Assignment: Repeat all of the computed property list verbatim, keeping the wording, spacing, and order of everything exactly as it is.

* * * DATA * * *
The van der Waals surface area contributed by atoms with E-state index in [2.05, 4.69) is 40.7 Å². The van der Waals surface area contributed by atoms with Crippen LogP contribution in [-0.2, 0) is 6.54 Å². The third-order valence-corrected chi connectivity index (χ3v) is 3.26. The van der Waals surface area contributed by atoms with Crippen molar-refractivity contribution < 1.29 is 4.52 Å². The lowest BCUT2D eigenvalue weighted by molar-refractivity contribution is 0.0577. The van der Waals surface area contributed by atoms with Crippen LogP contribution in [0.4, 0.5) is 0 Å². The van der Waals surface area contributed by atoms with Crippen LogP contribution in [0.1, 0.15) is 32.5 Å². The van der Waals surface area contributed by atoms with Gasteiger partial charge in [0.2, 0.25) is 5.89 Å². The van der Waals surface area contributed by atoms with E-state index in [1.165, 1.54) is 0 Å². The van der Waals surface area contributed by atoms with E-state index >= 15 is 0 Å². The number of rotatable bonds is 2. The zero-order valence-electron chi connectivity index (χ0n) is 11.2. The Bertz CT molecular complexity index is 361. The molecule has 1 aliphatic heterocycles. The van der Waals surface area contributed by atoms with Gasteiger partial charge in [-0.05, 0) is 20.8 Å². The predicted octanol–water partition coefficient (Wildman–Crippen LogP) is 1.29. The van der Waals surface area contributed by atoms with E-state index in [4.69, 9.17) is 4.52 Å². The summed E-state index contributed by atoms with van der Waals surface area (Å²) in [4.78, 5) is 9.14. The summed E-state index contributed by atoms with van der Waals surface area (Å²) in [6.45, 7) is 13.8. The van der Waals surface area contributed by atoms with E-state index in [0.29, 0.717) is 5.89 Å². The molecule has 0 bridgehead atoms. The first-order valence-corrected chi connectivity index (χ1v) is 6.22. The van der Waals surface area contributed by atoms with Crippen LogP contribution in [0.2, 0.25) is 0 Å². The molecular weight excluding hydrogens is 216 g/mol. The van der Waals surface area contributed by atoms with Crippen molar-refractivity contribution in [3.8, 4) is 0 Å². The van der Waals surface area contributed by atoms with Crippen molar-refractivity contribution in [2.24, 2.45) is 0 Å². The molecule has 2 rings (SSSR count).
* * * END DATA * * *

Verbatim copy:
The van der Waals surface area contributed by atoms with E-state index in [2.05, 4.69) is 40.7 Å². The van der Waals surface area contributed by atoms with Crippen LogP contribution in [-0.2, 0) is 6.54 Å². The third-order valence-corrected chi connectivity index (χ3v) is 3.26. The van der Waals surface area contributed by atoms with Crippen molar-refractivity contribution < 1.29 is 4.52 Å². The lowest BCUT2D eigenvalue weighted by molar-refractivity contribution is 0.0577. The van der Waals surface area contributed by atoms with Crippen LogP contribution in [0.4, 0.5) is 0 Å². The van der Waals surface area contributed by atoms with Crippen LogP contribution in [0.1, 0.15) is 32.5 Å². The van der Waals surface area contributed by atoms with Gasteiger partial charge in [0.2, 0.25) is 5.89 Å². The van der Waals surface area contributed by atoms with E-state index in [1.165, 1.54) is 0 Å². The van der Waals surface area contributed by atoms with E-state index >= 15 is 0 Å². The number of rotatable bonds is 2. The zero-order valence-electron chi connectivity index (χ0n) is 11.2. The Bertz CT molecular complexity index is 361. The molecule has 1 aliphatic heterocycles. The van der Waals surface area contributed by atoms with Gasteiger partial charge in [-0.05, 0) is 20.8 Å². The predicted octanol–water partition coefficient (Wildman–Crippen LogP) is 1.29. The van der Waals surface area contributed by atoms with E-state index in [4.69, 9.17) is 4.52 Å². The summed E-state index contributed by atoms with van der Waals surface area (Å²) in [4.78, 5) is 9.14. The summed E-state index contributed by atoms with van der Waals surface area (Å²) in [6.45, 7) is 13.8. The van der Waals surface area contributed by atoms with E-state index in [0.29, 0.717) is 5.89 Å². The molecule has 0 bridgehead atoms. The first-order valence-corrected chi connectivity index (χ1v) is 6.22. The van der Waals surface area contributed by atoms with Crippen LogP contribution in [0.2, 0.25) is 0 Å². The molecular weight excluding hydrogens is 216 g/mol. The van der Waals surface area contributed by atoms with Crippen molar-refractivity contribution in [3.8, 4) is 0 Å². The van der Waals surface area contributed by atoms with Crippen molar-refractivity contribution in [2.24, 2.45) is 0 Å². The molecule has 2 rings (SSSR count).